This splendid case surmounted by Diana, the mythological goddess of hunting is among Jean-Joseph de Saint-Germain’s (1719-1791) most celebrated masterpieces. The inventory of stock drawn up on 14th December 1747 following the death of the bronzier’s wife, made mention of a ‘cartel à diane pour model prisé la somme de cent livres.’ It certainly proved to be a very popular model, comparing closely with several others as noted above, all with slight variations especially in the positioning and poses of the putti. Among them one can cite near identical examples in the Swedish Royal Collection at Stockholm Castle as well as in the Musée du Louvre, formerly owned by Madame Georges Lebey. In addition on can cite another clock with case by Saint-Germain and movement by Montjoye from the collection of Monsieur E. Cronier, sold in Paris, 4th-5th December 1905, lot 126 as well as another from the collection of baron Albert von Goldsmith-Rothschild, Château de Grüneburg, sold in Berlin, 14th March 1933, lot 35. More recently one with the dial signed Martin, from the Cahen d’Anvers Collection was sold at the Palais Galliera, Paris, 23rd March 1971, lot 65 and then later in London 1991 as well as another with movement by Louis François Herbault from the collection of the comte Dorsan Goethals de Mude, which was sold in Monaco 1998. Added to this, mention should be made of a very similar cartel, with case by Saint-Germain, movement by Jean-Baptiste Baillon III (d. 1772) and enamel dial by Antoine-Nicolas Martinière (1706-84) sold by the present gallery, illustrated in “Richard Redding Antiques Ltd, 25th Anniversary”, 2002, p. 277.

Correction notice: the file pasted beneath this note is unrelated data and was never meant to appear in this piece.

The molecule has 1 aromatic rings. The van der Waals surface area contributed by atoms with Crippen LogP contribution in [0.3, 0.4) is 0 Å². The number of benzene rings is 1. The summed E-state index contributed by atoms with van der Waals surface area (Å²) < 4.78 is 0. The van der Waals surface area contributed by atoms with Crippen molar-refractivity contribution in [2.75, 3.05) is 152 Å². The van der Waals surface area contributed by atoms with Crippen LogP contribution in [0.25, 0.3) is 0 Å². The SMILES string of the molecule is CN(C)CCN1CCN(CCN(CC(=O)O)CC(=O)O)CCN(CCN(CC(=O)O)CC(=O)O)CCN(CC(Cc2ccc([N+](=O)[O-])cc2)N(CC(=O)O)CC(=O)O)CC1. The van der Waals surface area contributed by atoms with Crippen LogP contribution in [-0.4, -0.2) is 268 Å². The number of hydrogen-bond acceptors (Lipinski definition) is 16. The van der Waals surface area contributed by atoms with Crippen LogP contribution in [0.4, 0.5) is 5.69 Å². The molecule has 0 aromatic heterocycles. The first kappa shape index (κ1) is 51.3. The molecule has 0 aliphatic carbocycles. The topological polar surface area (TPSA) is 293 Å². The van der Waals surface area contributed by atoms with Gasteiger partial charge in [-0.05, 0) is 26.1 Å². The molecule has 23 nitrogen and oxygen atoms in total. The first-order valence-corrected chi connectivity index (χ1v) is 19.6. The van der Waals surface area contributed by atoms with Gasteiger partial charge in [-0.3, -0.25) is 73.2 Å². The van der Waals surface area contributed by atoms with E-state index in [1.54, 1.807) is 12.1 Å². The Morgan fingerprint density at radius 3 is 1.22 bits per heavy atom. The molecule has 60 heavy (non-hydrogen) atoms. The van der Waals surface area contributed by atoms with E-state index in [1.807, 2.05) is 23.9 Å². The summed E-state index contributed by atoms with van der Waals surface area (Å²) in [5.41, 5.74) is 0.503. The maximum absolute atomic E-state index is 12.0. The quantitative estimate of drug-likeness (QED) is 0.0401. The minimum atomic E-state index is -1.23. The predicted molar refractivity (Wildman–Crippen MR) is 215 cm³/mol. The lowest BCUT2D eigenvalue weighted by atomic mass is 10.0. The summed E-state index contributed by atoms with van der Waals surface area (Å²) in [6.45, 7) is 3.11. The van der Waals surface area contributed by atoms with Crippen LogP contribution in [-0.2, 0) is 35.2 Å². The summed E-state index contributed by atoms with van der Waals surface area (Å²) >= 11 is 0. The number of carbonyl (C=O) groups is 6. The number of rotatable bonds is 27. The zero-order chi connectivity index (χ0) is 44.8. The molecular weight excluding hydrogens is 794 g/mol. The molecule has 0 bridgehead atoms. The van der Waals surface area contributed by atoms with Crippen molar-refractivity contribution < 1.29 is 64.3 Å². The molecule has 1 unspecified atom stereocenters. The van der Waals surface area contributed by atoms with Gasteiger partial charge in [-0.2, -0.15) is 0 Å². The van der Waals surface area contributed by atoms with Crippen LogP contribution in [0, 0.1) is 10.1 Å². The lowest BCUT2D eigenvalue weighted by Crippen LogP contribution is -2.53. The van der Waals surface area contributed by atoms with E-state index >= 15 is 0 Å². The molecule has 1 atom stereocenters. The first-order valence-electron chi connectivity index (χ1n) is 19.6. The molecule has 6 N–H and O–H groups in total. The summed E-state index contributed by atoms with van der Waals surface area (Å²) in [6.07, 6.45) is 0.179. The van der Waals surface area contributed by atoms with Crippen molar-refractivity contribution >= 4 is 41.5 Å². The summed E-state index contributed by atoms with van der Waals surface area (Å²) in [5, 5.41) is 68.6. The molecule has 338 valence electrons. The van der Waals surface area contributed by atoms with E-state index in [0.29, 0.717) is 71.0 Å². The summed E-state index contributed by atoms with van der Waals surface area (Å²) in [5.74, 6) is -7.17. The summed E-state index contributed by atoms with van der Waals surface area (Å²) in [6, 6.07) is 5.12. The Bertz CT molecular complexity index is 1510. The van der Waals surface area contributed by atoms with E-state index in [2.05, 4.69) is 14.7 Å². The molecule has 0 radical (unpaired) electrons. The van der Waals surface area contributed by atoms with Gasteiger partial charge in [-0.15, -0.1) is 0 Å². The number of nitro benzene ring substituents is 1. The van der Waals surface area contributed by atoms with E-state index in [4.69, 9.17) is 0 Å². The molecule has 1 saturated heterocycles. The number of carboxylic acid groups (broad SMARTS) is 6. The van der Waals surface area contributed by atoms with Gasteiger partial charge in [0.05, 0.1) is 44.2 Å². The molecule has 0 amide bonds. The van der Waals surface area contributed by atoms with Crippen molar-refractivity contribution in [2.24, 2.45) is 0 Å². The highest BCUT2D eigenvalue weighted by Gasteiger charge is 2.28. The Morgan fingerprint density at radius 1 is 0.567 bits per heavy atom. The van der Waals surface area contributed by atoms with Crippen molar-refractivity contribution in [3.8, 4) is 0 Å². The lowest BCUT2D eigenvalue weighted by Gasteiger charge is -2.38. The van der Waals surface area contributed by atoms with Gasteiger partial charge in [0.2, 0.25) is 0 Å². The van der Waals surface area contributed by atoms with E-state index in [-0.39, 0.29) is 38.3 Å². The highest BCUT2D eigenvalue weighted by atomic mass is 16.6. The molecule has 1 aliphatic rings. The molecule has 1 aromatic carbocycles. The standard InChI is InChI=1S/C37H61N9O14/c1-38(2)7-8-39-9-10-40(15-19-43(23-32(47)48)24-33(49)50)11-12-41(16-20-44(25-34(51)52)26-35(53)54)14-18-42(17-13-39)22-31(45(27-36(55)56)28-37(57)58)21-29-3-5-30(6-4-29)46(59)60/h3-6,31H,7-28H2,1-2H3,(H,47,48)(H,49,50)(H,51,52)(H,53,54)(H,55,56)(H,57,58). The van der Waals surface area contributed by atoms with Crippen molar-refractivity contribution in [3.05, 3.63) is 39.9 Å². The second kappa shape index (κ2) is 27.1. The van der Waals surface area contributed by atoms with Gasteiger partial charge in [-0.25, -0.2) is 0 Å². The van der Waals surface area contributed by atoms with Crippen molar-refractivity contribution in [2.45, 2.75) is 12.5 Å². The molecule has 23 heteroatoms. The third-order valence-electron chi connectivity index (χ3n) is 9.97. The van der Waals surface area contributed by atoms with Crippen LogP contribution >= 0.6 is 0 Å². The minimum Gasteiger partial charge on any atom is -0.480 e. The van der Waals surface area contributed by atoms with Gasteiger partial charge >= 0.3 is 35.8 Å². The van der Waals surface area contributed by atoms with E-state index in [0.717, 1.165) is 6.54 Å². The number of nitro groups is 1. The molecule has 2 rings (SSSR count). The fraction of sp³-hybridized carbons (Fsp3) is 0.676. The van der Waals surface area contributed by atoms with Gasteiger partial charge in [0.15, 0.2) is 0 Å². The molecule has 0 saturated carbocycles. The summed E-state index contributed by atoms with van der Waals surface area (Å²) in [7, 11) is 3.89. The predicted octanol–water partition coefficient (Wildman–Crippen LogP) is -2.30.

Jean-Joseph St. Germain was one of the most important Parisian fondeur-ciseleurs of his day and as such created some of the most notable cases in the Rococo style, which in addition to the present model included others with rhinoceroses, elephants and other exotic creatures. He later played an important role in the Neo-classical movement, casting for instance the ‘Genius of Denmark’ clock (1765, Copenhagen Amalienborg). The son of an ébéniste Joseph de Saint-Germain (maître 1750), who specialised in the production of veneered clock and barometer cases, Jean-Joseph initially followed his father’s line before specialising in the production of bronze cases. Though he practised in this field from 1742 working ouvrier libre he was not received into the guild as a maître until 1748, by which date he had already established his name as one of the finest and more innovative bronziers.